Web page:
September 18, 2013

In crossfire on MaineCare, parties vie for political edge

At stake is access to government-funded health coverage for more than 60,000 low-income Mainers.

By Steve Mistler smistler@pressherald.com
State House Bureau

(Continued from page 1)

MaineCare is likely to be a campaign issue in 2014.

Democratic gubernatorial candidate Mike Michaud has referred to expansion several times, including at his campaign launch in August, when he criticized LePage for vetoing the compromise expansion bill, which would have extended coverage to 3,000 veterans, among others.

"I wish that (LePage) had fought half as hard for (veterans) as they have fought for us," Michaud said.

Independent gubernatorial candidate Eliot Cutler weighed in on the issue Tuesday, saying LePage distorted the Michigan study on Medicaid expansion.

"For the governor to call this welfare, and to take facts from the study published in the Annals of Family Medicine out of context to support this point, is an affront to our most needy citizens," Cutler said in a prepared statement.

Jim Melcher, a political science professor at the University of Maine in Farmington, said the MaineCare debate is a logical campaign issue. He said LePage's statement Monday clearly framed the governor's position and that of his base of supporters.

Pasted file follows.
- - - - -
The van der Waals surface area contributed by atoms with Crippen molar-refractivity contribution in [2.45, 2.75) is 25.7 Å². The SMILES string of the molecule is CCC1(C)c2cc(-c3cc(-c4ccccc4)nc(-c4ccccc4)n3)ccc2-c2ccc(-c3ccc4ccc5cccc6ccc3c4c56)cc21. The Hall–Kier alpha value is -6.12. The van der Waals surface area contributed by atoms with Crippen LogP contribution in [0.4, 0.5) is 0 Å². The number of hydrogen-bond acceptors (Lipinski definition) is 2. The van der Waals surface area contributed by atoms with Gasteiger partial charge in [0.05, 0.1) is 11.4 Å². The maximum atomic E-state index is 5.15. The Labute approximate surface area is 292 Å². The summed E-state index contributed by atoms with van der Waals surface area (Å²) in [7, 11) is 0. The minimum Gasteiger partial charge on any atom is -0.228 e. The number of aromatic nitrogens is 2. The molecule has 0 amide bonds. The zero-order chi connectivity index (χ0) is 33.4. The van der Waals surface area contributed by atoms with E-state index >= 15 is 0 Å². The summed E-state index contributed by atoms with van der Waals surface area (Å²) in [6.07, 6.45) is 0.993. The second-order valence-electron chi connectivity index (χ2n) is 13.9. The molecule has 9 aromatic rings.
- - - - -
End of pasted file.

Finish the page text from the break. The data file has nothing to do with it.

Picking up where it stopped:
"He got to what I think is a sense among some conservatives that some people aren't worthy of getting government help with health care, (that) it's not a human right," Melcher said. "Democrats are coming at it as health care is a right, something provided to everybody.

"It's a very legitimate issue," Melcher said. "Campaign issues are ideally about how you value what government should do or how well it's doing it. (Medicaid expansion) offers a very clear choice."

In the background of the ideological debate rages a battle over the minutiae of messaging.

Democrats, in making their case for expansion, have steered clear of calling MaineCare "welfare," arguing that Republicans have made the term pejorative.

Meanwhile, Republican operatives such as Fredette's communications director, David Sorensen, are using "welfare" as often as possible.

In a recent media statement, Sorensen wrote that Democrats "don't want to be the party of expanding welfare. But that's what (Medicaid) is, and that's what they (Democrats) are."

On Tuesday, LePage's communications office sent a media statement that used "welfare" 14 times.

"We just paid a half-a-billion dollars in welfare debt to Maine's community hospitals, and now Democrats want to start racking up more welfare debt by expanding Medicaid to people who have other options for affordable health care," LePage said in the statement.

Medicaid expansion is already a campaign issue in states such as South Carolina and Virginia. In Ohio, advocates are trying to advance expansion through a ballot initiative.

Several Republican governors have agreed to expansion, but others, like LePage, remain opposed.

Correction: This has been updated to correct the income threshold for childless adults eligible for Medicaid coverage.

Steve Mistler can be contacted at 791-6345 or at:


Twitter: @stevemistler


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